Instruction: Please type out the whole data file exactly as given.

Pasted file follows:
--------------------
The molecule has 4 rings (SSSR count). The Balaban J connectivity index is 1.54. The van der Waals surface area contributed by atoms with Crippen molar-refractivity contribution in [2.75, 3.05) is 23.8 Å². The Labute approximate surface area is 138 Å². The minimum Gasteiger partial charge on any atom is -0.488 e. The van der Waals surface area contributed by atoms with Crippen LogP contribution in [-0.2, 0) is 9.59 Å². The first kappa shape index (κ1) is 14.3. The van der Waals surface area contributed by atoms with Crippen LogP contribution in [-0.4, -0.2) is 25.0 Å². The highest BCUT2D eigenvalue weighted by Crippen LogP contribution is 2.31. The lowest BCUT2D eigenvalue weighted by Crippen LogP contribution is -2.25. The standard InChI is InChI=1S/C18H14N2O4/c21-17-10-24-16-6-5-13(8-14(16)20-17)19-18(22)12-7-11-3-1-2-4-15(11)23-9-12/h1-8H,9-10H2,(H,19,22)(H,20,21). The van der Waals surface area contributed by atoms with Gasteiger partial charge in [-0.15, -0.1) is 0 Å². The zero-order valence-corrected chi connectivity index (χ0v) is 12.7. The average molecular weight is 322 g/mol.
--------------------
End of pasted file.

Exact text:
The molecule has 4 rings (SSSR count). The Balaban J connectivity index is 1.54. The van der Waals surface area contributed by atoms with Crippen molar-refractivity contribution in [2.75, 3.05) is 23.8 Å². The Labute approximate surface area is 138 Å². The minimum Gasteiger partial charge on any atom is -0.488 e. The van der Waals surface area contributed by atoms with Crippen LogP contribution in [-0.2, 0) is 9.59 Å². The first kappa shape index (κ1) is 14.3. The van der Waals surface area contributed by atoms with Crippen LogP contribution in [-0.4, -0.2) is 25.0 Å². The highest BCUT2D eigenvalue weighted by Crippen LogP contribution is 2.31. The lowest BCUT2D eigenvalue weighted by Crippen LogP contribution is -2.25. The standard InChI is InChI=1S/C18H14N2O4/c21-17-10-24-16-6-5-13(8-14(16)20-17)19-18(22)12-7-11-3-1-2-4-15(11)23-9-12/h1-8H,9-10H2,(H,19,22)(H,20,21). The van der Waals surface area contributed by atoms with Gasteiger partial charge in [-0.15, -0.1) is 0 Å². The zero-order valence-corrected chi connectivity index (χ0v) is 12.7. The average molecular weight is 322 g/mol.